Not all of the sports at the 2018 Arctic Winter Games involve strength or speed. The Dene hand games are about outsmarting your opponent.

Rhythmic drumming took over the Chief Lamalice Complex in Hay River, Canada, and drew quite a crowd.

"The point of the game is to deceive the other team. You hid an object like a pin back or a coin, and the point is to deceive the other team about which hand it’s in,” Wasilla athlete Robert Strick explained.

Also known as stick gambling, the game is one of Team Alaska’s favorites. Misty Wilmarth-Agoff from Palmer is one of the more spirited athletes on the mats, making funny faces, waving her hands and cheering loudly.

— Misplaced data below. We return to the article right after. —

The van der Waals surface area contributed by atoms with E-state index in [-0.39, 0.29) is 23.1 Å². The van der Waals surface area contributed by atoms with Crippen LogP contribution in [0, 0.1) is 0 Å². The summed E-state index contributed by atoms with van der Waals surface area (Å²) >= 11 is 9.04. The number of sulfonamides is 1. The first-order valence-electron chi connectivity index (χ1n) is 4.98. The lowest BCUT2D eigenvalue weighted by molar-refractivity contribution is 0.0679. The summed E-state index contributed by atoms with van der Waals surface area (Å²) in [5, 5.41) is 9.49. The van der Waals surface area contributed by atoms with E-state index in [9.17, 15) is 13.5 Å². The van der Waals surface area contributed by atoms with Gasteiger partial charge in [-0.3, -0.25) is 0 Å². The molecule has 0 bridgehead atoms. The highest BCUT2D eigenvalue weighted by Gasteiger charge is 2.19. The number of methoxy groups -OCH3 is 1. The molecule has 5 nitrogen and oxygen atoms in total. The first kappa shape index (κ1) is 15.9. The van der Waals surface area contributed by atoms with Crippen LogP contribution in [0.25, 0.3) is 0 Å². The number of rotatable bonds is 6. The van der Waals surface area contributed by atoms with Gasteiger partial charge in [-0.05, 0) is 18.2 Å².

"This is so much fun because I get to interact with the girls. I know them more,” Misty said. "Especially with the Greenland team, anytime I’m playing against them, I’m smiling the whole time. You get this bond you wouldn’t normally.”

It’s a battle of wits and trickery as they hide and pass the tokens around, a seemingly easy but exhausting task as they bounce up and down on their knees, sometimes for the better part of an hour.

"It gets tiring after a while. With the drums, you get active with the atmosphere,” Strick said.

Misty said the Dene athletes are like one big family. What makes hand games special is a fun environment with friends from around the world.

"Everyone is gracious and kind and loving. They always have good sportsmanship. It’s never about beating each other it’s about encouraging one another,” Misty said.

Sharing their love of culture and tradition over a slight of hand.

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